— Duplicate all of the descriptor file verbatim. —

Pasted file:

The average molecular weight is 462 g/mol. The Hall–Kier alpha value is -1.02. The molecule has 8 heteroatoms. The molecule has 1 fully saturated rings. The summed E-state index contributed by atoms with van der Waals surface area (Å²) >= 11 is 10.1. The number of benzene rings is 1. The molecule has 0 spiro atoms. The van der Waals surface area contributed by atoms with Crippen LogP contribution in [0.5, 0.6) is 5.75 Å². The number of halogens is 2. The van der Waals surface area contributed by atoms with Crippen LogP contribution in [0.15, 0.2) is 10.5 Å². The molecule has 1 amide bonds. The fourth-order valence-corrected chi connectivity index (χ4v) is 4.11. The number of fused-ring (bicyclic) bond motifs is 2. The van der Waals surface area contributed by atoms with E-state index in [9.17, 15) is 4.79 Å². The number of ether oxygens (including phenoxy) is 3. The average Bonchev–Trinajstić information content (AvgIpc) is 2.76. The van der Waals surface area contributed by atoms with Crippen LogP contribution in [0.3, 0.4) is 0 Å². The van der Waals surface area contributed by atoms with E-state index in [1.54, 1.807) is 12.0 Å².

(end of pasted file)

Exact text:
The average molecular weight is 462 g/mol. The Hall–Kier alpha value is -1.02. The molecule has 8 heteroatoms. The molecule has 1 fully saturated rings. The summed E-state index contributed by atoms with van der Waals surface area (Å²) >= 11 is 10.1. The number of benzene rings is 1. The molecule has 0 spiro atoms. The van der Waals surface area contributed by atoms with Crippen LogP contribution in [0.5, 0.6) is 5.75 Å². The number of halogens is 2. The van der Waals surface area contributed by atoms with Crippen LogP contribution in [0.15, 0.2) is 10.5 Å². The molecule has 1 amide bonds. The fourth-order valence-corrected chi connectivity index (χ4v) is 4.11. The number of fused-ring (bicyclic) bond motifs is 2. The van der Waals surface area contributed by atoms with E-state index in [9.17, 15) is 4.79 Å². The number of ether oxygens (including phenoxy) is 3. The average Bonchev–Trinajstić information content (AvgIpc) is 2.76. The van der Waals surface area contributed by atoms with Crippen LogP contribution in [0.3, 0.4) is 0 Å². The van der Waals surface area contributed by atoms with E-state index in [1.54, 1.807) is 12.0 Å².